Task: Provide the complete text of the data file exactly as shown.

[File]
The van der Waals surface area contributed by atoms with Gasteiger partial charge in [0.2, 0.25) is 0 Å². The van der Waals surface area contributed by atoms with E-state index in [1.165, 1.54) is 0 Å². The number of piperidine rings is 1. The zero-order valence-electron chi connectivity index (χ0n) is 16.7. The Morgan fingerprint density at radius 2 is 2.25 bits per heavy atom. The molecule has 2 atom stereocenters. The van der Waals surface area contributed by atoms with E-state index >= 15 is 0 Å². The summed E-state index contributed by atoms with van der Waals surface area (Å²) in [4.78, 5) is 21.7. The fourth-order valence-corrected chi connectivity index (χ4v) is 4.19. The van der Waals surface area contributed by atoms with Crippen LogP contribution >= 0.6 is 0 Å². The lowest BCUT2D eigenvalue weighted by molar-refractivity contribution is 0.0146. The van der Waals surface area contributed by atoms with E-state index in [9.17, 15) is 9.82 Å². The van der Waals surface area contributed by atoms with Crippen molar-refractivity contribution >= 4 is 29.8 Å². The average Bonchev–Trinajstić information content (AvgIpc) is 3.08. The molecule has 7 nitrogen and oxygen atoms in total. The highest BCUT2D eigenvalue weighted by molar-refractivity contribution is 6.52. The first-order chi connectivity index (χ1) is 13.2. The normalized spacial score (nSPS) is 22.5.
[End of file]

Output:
The van der Waals surface area contributed by atoms with Gasteiger partial charge in [0.2, 0.25) is 0 Å². The van der Waals surface area contributed by atoms with E-state index in [1.165, 1.54) is 0 Å². The number of piperidine rings is 1. The zero-order valence-electron chi connectivity index (χ0n) is 16.7. The Morgan fingerprint density at radius 2 is 2.25 bits per heavy atom. The molecule has 2 atom stereocenters. The van der Waals surface area contributed by atoms with E-state index >= 15 is 0 Å². The summed E-state index contributed by atoms with van der Waals surface area (Å²) in [4.78, 5) is 21.7. The fourth-order valence-corrected chi connectivity index (χ4v) is 4.19. The van der Waals surface area contributed by atoms with Crippen LogP contribution >= 0.6 is 0 Å². The lowest BCUT2D eigenvalue weighted by molar-refractivity contribution is 0.0146. The van der Waals surface area contributed by atoms with E-state index in [9.17, 15) is 9.82 Å². The van der Waals surface area contributed by atoms with Crippen molar-refractivity contribution >= 4 is 29.8 Å². The average Bonchev–Trinajstić information content (AvgIpc) is 3.08. The molecule has 7 nitrogen and oxygen atoms in total. The highest BCUT2D eigenvalue weighted by molar-refractivity contribution is 6.52. The first-order chi connectivity index (χ1) is 13.2. The normalized spacial score (nSPS) is 22.5.